Social Media and the Supreme Court

Actively following the arguments in front of the Supreme Court regarding the rights of social media companies and the first amendment over the next few months is going to be a rollercoaster. The issue at the heart of the case is whether social media companies have the legal right to censor content they deem dangerous. This issue stems from the view that social media companies have censored conservative voices, including former president Donald Trump, and altered the algorithm to hide certain content and promote a more liberal bias in content presentation. The regulation of social media companies is an incredibly complicated and nuanced discussion that becomes even more intricate when you consider the implications for children and teens. Society at large may not be prepared to have these conversations considering the rapidly changing technological landscape. The decision in this case will have sweeping ramifications for not only the flow of information amongst adults, but for the information consumed by our youth that will in turn shape their psychosocial development - namely their sense of identity that provides the foundation for behavior in adulthood. Whether we like it or not, social media platforms have become a top source for news consumption, with a statistically large number of people seeking information in these spaces. While I firmly believe in the exposure to multiple perspectives to fully inform public opinion and shape civic participation, it remains that we need to limit the ability of those who seek to incite violence and harm through malicious content. The nuances of the Supreme Court decision in June will be important, as we do not want to quash free speech, but we do have a duty to protect the public. We have seen the potential of social media posts to incite violence in real time, both domestically and globally. We have seen mis and disinformation infiltrate the American public, leading to political discontent and the creation of irreparable divides and conspiracies.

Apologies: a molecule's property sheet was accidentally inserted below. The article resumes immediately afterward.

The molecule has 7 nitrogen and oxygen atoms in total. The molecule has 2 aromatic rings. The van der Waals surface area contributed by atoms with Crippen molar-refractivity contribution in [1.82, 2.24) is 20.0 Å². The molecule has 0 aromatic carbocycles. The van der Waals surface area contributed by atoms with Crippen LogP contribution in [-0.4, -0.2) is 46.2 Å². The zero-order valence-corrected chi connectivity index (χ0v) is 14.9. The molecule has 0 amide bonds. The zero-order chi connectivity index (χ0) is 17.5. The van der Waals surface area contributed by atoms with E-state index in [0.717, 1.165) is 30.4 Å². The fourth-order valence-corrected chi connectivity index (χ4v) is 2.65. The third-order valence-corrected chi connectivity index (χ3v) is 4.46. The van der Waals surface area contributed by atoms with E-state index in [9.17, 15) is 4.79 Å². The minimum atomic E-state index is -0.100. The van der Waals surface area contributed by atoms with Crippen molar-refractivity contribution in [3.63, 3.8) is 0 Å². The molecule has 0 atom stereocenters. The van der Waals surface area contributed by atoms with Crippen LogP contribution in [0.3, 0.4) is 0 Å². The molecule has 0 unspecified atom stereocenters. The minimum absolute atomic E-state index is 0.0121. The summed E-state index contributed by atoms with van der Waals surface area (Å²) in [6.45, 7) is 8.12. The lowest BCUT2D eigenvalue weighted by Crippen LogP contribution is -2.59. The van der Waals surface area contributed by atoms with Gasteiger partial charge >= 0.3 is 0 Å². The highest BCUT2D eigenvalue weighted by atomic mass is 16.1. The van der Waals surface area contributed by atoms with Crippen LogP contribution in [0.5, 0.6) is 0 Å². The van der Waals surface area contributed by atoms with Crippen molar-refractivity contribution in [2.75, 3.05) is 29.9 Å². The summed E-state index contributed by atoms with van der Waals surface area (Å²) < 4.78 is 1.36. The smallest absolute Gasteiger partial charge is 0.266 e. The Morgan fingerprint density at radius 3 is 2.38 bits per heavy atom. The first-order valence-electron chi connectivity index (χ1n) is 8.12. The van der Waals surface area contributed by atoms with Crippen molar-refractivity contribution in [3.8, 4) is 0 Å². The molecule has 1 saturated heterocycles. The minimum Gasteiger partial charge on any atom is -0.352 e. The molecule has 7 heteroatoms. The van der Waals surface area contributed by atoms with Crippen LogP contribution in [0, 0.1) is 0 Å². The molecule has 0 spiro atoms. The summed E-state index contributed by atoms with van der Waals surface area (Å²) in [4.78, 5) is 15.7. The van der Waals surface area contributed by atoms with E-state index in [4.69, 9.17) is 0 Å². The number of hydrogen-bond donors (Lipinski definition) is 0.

As social media companies begin to further infiltrate the news space, we have a strict duty to promote the free flow of factual and multifaceted information to create an informed citizenry. In terms of education, we have a duty to promote efficient and effective media literacy skills amongst our youth. The skills needed to be successful in contemporary society must not be ignored or dismissed. According to the Pew Research Center, 95% of American teens actively use social media platforms, consuming copious amounts of information that will inevitably shape their sense of self and their opinions over time. If the purpose of education is to fully prepare teens to participate in society, the literacy skills that underlie navigating social media are paramount to ensure success across political, social, and economic domains. Evaluating and understanding social media texts that present an array of perspectives and equate to analyzing multiple texts across sources are dynamic processes that must be supported by adults. Regardless of the Supreme Court ruling, this is true. Should the court decide to allow the arguments out of Texas and Florida to stand, supporting these skills becomes even more important to prevent susceptibility to mis and disinformation and buffer against damage from hate speech and violent content.